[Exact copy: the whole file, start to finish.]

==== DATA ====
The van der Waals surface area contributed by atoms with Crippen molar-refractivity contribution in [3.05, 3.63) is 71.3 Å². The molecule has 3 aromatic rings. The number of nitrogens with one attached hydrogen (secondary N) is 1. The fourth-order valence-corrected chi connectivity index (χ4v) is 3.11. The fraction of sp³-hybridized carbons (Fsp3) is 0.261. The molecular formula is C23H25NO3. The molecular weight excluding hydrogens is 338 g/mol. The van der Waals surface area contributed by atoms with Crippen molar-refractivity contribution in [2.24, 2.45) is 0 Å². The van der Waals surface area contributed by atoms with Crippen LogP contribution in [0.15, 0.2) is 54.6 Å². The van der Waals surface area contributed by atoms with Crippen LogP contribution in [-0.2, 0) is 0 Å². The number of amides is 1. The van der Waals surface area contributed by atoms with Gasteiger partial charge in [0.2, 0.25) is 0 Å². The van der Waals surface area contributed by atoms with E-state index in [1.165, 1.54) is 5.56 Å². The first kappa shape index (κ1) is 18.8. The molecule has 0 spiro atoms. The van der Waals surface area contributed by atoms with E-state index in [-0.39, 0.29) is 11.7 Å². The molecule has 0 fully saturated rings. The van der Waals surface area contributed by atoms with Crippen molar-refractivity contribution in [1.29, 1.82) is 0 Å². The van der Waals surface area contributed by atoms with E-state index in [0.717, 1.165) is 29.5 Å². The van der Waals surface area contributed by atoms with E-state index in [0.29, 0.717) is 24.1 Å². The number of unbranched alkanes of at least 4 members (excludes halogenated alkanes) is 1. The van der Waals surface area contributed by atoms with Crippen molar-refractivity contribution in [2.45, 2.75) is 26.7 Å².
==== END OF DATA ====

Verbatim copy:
The van der Waals surface area contributed by atoms with Crippen molar-refractivity contribution in [3.05, 3.63) is 71.3 Å². The molecule has 3 aromatic rings. The number of nitrogens with one attached hydrogen (secondary N) is 1. The fourth-order valence-corrected chi connectivity index (χ4v) is 3.11. The fraction of sp³-hybridized carbons (Fsp3) is 0.261. The molecular formula is C23H25NO3. The molecular weight excluding hydrogens is 338 g/mol. The van der Waals surface area contributed by atoms with Crippen molar-refractivity contribution in [2.24, 2.45) is 0 Å². The van der Waals surface area contributed by atoms with Crippen LogP contribution in [0.15, 0.2) is 54.6 Å². The van der Waals surface area contributed by atoms with Crippen LogP contribution in [-0.2, 0) is 0 Å². The number of amides is 1. The van der Waals surface area contributed by atoms with Gasteiger partial charge in [0.2, 0.25) is 0 Å². The van der Waals surface area contributed by atoms with E-state index in [1.165, 1.54) is 5.56 Å². The first kappa shape index (κ1) is 18.8. The molecule has 0 spiro atoms. The van der Waals surface area contributed by atoms with E-state index in [-0.39, 0.29) is 11.7 Å². The molecule has 0 fully saturated rings. The van der Waals surface area contributed by atoms with Crippen molar-refractivity contribution in [1.29, 1.82) is 0 Å². The van der Waals surface area contributed by atoms with E-state index in [0.717, 1.165) is 29.5 Å². The van der Waals surface area contributed by atoms with E-state index in [0.29, 0.717) is 24.1 Å². The number of unbranched alkanes of at least 4 members (excludes halogenated alkanes) is 1. The van der Waals surface area contributed by atoms with Crippen molar-refractivity contribution in [2.45, 2.75) is 26.7 Å².